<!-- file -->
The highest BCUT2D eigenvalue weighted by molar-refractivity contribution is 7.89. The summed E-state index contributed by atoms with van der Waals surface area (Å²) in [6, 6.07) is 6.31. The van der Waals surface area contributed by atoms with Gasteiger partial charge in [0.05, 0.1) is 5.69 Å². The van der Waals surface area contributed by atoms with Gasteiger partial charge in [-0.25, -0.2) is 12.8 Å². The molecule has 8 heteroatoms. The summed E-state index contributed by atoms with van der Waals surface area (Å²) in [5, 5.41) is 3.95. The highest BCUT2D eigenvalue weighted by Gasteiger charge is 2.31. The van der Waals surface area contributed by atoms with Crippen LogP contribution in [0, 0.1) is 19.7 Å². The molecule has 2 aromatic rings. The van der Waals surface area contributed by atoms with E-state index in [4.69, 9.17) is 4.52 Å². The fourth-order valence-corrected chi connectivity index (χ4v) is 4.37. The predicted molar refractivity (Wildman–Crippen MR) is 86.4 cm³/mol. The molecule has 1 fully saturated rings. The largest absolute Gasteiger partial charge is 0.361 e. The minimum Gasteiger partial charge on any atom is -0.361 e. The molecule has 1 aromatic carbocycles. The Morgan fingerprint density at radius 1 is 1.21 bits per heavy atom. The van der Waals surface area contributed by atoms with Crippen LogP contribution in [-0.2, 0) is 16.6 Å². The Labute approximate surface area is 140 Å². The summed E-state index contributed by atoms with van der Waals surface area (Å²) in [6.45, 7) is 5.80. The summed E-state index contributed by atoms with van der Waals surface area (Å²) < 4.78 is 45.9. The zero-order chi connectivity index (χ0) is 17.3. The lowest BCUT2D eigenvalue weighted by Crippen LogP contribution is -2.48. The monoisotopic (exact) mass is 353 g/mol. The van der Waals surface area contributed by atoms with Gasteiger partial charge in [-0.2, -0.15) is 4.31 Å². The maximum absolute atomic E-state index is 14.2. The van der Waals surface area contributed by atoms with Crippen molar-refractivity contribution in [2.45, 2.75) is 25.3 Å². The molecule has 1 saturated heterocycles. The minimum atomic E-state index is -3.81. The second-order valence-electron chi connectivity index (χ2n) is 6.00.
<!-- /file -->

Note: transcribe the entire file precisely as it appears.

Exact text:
The highest BCUT2D eigenvalue weighted by molar-refractivity contribution is 7.89. The summed E-state index contributed by atoms with van der Waals surface area (Å²) in [6, 6.07) is 6.31. The van der Waals surface area contributed by atoms with Gasteiger partial charge in [0.05, 0.1) is 5.69 Å². The van der Waals surface area contributed by atoms with Gasteiger partial charge in [-0.25, -0.2) is 12.8 Å². The molecule has 8 heteroatoms. The summed E-state index contributed by atoms with van der Waals surface area (Å²) in [5, 5.41) is 3.95. The highest BCUT2D eigenvalue weighted by Gasteiger charge is 2.31. The van der Waals surface area contributed by atoms with Crippen LogP contribution in [0, 0.1) is 19.7 Å². The molecule has 2 aromatic rings. The van der Waals surface area contributed by atoms with E-state index in [4.69, 9.17) is 4.52 Å². The fourth-order valence-corrected chi connectivity index (χ4v) is 4.37. The predicted molar refractivity (Wildman–Crippen MR) is 86.4 cm³/mol. The molecule has 1 fully saturated rings. The largest absolute Gasteiger partial charge is 0.361 e. The minimum Gasteiger partial charge on any atom is -0.361 e. The molecule has 1 aromatic carbocycles. The Morgan fingerprint density at radius 1 is 1.21 bits per heavy atom. The van der Waals surface area contributed by atoms with Crippen LogP contribution in [-0.2, 0) is 16.6 Å². The Labute approximate surface area is 140 Å². The summed E-state index contributed by atoms with van der Waals surface area (Å²) in [6.45, 7) is 5.80. The summed E-state index contributed by atoms with van der Waals surface area (Å²) < 4.78 is 45.9. The zero-order chi connectivity index (χ0) is 17.3. The lowest BCUT2D eigenvalue weighted by Crippen LogP contribution is -2.48. The monoisotopic (exact) mass is 353 g/mol. The van der Waals surface area contributed by atoms with Gasteiger partial charge in [-0.2, -0.15) is 4.31 Å². The maximum absolute atomic E-state index is 14.2. The van der Waals surface area contributed by atoms with Crippen molar-refractivity contribution in [2.45, 2.75) is 25.3 Å². The molecule has 1 saturated heterocycles. The minimum atomic E-state index is -3.81. The second-order valence-electron chi connectivity index (χ2n) is 6.00.